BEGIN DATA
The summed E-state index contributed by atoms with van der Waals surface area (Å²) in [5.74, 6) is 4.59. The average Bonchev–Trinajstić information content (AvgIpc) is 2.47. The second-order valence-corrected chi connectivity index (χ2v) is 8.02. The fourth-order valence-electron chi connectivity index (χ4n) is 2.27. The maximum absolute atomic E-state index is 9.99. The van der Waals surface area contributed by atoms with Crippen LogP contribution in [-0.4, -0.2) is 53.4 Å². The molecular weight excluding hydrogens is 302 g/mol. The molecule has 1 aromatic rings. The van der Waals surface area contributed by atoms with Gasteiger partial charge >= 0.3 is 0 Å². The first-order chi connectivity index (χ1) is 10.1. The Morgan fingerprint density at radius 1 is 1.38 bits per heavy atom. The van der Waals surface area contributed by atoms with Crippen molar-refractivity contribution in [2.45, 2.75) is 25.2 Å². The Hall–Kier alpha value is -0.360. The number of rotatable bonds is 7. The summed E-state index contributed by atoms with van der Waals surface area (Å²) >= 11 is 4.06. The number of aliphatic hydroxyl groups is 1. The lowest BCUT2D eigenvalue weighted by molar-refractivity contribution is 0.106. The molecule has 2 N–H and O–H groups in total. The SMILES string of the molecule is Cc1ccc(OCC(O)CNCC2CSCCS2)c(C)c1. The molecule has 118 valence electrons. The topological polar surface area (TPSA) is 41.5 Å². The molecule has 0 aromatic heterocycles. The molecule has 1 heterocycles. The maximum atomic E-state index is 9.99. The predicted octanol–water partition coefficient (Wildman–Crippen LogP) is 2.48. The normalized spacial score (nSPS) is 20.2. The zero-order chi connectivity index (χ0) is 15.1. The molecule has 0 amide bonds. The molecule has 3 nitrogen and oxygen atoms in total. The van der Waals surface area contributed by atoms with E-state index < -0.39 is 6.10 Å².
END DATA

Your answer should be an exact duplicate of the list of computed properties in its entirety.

The summed E-state index contributed by atoms with van der Waals surface area (Å²) in [5.74, 6) is 4.59. The average Bonchev–Trinajstić information content (AvgIpc) is 2.47. The second-order valence-corrected chi connectivity index (χ2v) is 8.02. The fourth-order valence-electron chi connectivity index (χ4n) is 2.27. The maximum absolute atomic E-state index is 9.99. The van der Waals surface area contributed by atoms with Crippen LogP contribution in [-0.4, -0.2) is 53.4 Å². The molecular weight excluding hydrogens is 302 g/mol. The molecule has 1 aromatic rings. The van der Waals surface area contributed by atoms with Gasteiger partial charge >= 0.3 is 0 Å². The first-order chi connectivity index (χ1) is 10.1. The Morgan fingerprint density at radius 1 is 1.38 bits per heavy atom. The van der Waals surface area contributed by atoms with Crippen molar-refractivity contribution in [2.45, 2.75) is 25.2 Å². The Hall–Kier alpha value is -0.360. The number of rotatable bonds is 7. The summed E-state index contributed by atoms with van der Waals surface area (Å²) >= 11 is 4.06. The number of aliphatic hydroxyl groups is 1. The lowest BCUT2D eigenvalue weighted by molar-refractivity contribution is 0.106. The molecule has 2 N–H and O–H groups in total. The SMILES string of the molecule is Cc1ccc(OCC(O)CNCC2CSCCS2)c(C)c1. The molecule has 118 valence electrons. The topological polar surface area (TPSA) is 41.5 Å². The molecule has 0 aromatic heterocycles. The molecule has 1 heterocycles. The maximum atomic E-state index is 9.99. The predicted octanol–water partition coefficient (Wildman–Crippen LogP) is 2.48. The normalized spacial score (nSPS) is 20.2. The zero-order chi connectivity index (χ0) is 15.1. The molecule has 0 amide bonds. The molecule has 3 nitrogen and oxygen atoms in total. The van der Waals surface area contributed by atoms with E-state index < -0.39 is 6.10 Å².